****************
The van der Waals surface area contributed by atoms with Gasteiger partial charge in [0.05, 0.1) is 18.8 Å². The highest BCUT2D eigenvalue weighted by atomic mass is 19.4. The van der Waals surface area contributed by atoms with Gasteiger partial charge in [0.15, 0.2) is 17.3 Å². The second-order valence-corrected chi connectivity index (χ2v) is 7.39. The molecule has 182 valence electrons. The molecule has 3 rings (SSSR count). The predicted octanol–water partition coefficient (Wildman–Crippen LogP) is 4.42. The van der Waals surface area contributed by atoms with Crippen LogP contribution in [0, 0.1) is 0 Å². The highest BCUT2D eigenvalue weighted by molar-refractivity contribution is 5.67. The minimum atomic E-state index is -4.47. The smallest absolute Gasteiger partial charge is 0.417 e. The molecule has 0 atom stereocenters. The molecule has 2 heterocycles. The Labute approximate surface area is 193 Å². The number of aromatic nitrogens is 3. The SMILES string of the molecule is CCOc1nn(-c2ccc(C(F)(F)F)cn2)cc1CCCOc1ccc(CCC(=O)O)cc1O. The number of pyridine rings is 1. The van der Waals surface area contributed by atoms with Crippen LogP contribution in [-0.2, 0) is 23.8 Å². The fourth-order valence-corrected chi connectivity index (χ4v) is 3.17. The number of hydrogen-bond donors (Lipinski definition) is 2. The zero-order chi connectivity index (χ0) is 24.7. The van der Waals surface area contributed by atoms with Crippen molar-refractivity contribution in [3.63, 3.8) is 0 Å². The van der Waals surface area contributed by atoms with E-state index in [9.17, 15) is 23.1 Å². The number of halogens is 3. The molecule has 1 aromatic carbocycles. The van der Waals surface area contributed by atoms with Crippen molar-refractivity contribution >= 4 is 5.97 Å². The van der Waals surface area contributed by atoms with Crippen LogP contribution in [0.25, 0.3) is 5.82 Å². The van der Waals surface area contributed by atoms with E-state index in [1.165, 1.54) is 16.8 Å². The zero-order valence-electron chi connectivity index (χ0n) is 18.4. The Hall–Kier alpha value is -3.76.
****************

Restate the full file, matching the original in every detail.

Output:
The van der Waals surface area contributed by atoms with Gasteiger partial charge in [0.05, 0.1) is 18.8 Å². The highest BCUT2D eigenvalue weighted by atomic mass is 19.4. The van der Waals surface area contributed by atoms with Gasteiger partial charge in [0.15, 0.2) is 17.3 Å². The second-order valence-corrected chi connectivity index (χ2v) is 7.39. The molecule has 182 valence electrons. The molecule has 3 rings (SSSR count). The predicted octanol–water partition coefficient (Wildman–Crippen LogP) is 4.42. The van der Waals surface area contributed by atoms with Crippen LogP contribution in [0, 0.1) is 0 Å². The highest BCUT2D eigenvalue weighted by molar-refractivity contribution is 5.67. The minimum atomic E-state index is -4.47. The smallest absolute Gasteiger partial charge is 0.417 e. The molecule has 0 atom stereocenters. The molecule has 2 heterocycles. The Labute approximate surface area is 193 Å². The number of aromatic nitrogens is 3. The SMILES string of the molecule is CCOc1nn(-c2ccc(C(F)(F)F)cn2)cc1CCCOc1ccc(CCC(=O)O)cc1O. The number of pyridine rings is 1. The van der Waals surface area contributed by atoms with Crippen LogP contribution in [-0.2, 0) is 23.8 Å². The fourth-order valence-corrected chi connectivity index (χ4v) is 3.17. The number of hydrogen-bond donors (Lipinski definition) is 2. The zero-order chi connectivity index (χ0) is 24.7. The van der Waals surface area contributed by atoms with Crippen molar-refractivity contribution in [3.63, 3.8) is 0 Å². The van der Waals surface area contributed by atoms with E-state index in [9.17, 15) is 23.1 Å². The number of halogens is 3. The molecule has 1 aromatic carbocycles. The van der Waals surface area contributed by atoms with Crippen molar-refractivity contribution >= 4 is 5.97 Å². The van der Waals surface area contributed by atoms with Crippen LogP contribution in [0.25, 0.3) is 5.82 Å². The van der Waals surface area contributed by atoms with E-state index in [1.165, 1.54) is 16.8 Å². The zero-order valence-electron chi connectivity index (χ0n) is 18.4. The Hall–Kier alpha value is -3.76.